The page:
BWW Review: Hale Centre Theatre Presents DEAR RUTH

BWW Review: Hale Centre Theatre Presents DEAR RUTH

The joyful noise emanating from downtown Gilbert is the unrestrained laughter of audiences during Hale Centre Theatre's uproarious production of Norman Krasna's timeless screwball comedy, DEAR RUTH.

This play, fresh, clean, and genuinely funny, is matched by a cast everyone of whom is pitch perfect in their roles.

DEAR RUTH is situation comedy at its best, the situation being the unintended consequences of a good faith effort to boost soldier morale.

In this case, Miriam, the Wilkins Family's precocious but intensely patriotic teen daughter, a rebel with multiple causes (either blithely placing calls to Secretary of War Henry Stimson or volunteering her father for blood donations), unbeknownst to anyone, has been pen palling under the name of her older sister Ruth with troops overseas. Clara Bentz nails this role with a fusion of mischief, charm, and naivete that is downright captivating.

Sarah Davidson is ideal as the 180° opposite of her conspiratorial sibling ~ elegant, mature, and poised. And definitely nonplussed and at wit's end when one of Miriam's correspondents, the strac and engaging Lieutenant William Seawright (played effortlessly by Josh Hunt) shows up to collect on love.

Befuddlement becomes the Wilkins Family, which until the surprise appearance of the unexpected swain, has been the epitome of a Father Knows Best clan. The officious Judge Harry Wilkins (Tim Paul Fiscus), a softie when it comes to his daughters, perplexed by the complexity of the situation, may retreat behind the daily newspaper, or, when push comes to shove, defer to the ever-practical mother Edith (Laura Soldan).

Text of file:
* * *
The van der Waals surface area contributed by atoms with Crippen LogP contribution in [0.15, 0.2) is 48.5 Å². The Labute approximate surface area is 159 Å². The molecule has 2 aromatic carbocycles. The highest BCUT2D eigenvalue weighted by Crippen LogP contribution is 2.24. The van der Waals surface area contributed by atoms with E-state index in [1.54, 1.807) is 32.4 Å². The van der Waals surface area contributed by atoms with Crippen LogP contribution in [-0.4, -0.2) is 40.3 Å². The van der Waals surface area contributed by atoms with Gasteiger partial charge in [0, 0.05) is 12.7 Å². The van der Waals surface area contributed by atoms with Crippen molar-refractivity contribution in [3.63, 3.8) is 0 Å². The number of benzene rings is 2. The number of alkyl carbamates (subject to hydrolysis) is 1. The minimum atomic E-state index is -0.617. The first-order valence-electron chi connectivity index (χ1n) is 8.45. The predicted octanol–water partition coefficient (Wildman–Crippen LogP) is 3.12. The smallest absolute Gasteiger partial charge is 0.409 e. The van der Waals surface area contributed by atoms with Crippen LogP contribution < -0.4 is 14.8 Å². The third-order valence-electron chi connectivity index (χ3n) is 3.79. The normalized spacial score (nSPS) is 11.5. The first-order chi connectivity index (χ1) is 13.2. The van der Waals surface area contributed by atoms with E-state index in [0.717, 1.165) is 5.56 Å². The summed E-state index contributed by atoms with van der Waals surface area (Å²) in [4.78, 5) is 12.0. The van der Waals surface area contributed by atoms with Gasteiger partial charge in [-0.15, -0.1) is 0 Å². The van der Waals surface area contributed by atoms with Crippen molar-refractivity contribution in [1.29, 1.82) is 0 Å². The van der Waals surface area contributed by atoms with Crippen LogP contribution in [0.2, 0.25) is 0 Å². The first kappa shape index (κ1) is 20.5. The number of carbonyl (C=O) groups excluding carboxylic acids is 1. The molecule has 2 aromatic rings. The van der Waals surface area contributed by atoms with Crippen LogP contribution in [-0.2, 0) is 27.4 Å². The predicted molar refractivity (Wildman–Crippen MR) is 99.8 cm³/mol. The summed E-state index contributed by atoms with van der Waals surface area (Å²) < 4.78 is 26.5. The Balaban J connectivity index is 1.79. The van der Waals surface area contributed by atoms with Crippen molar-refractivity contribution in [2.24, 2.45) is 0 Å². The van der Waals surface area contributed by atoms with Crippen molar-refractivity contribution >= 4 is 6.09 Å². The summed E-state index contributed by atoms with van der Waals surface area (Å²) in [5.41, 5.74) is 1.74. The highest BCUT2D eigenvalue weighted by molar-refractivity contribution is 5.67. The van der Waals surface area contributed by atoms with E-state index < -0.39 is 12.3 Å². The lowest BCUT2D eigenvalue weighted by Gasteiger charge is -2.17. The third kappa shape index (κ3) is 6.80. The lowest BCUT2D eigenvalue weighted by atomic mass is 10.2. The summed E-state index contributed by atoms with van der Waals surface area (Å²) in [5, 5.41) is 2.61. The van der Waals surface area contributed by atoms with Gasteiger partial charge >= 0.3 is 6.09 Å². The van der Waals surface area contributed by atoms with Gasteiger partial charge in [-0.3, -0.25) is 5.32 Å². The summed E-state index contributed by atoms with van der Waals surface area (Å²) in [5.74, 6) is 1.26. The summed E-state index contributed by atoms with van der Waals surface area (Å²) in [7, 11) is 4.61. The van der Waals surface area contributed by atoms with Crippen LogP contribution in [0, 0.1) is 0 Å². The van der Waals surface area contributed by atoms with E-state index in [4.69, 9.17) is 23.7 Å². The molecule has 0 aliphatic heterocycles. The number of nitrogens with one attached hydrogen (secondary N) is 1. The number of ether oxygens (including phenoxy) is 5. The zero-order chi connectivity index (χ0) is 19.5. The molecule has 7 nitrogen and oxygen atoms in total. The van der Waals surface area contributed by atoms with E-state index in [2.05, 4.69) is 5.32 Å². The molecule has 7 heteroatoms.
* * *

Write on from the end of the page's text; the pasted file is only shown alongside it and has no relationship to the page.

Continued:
Even Dora the maid (played with quirky panache by the delightful Ami Porter) ~ a truly avowed patriot in her own right, saluting everything from God Bless America on the radio to an officer in the living room ~ is invested in happily ever after. Perhaps not invested as much as Ruth's bewildered fiancé, Albert Cumer, portrayed with over-the-top hilarity by Nicholas Gunnell.

A secondary plot gives further lift to the chaos when Seawright's Army buddy (Nathan Spector) and sister Martha (Veronica Spector) ~ yes, the actors are real life husband and wife) work out their own amorous relationship.

These classic portrayals of classic characters (nuclear family stereotypes made famous from the '30's through the '50's a la such icons as the Hardy's and the Nelson's) still resonate because of the clarity and honesty with which timeless emotions and aspirations are conveyed. The entire cast is superb in recreating a period of long-gone innocence ~ just approaching the threshold of a post-war awakening about complex social issues ~ and and effervescent as they navigate the story's riotous twist and turns.

Premiering on Broadway in 1944 and adapted to film in 1947, Hale's DEAR RUTH, directed by Cambrian James, proves the durability of the work and is a refreshing breath of comic theatre.

DEAR RUTH runs through November 13th.

Photo credit to Nick Woodward- Shaw

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From This Author Herbert Paine

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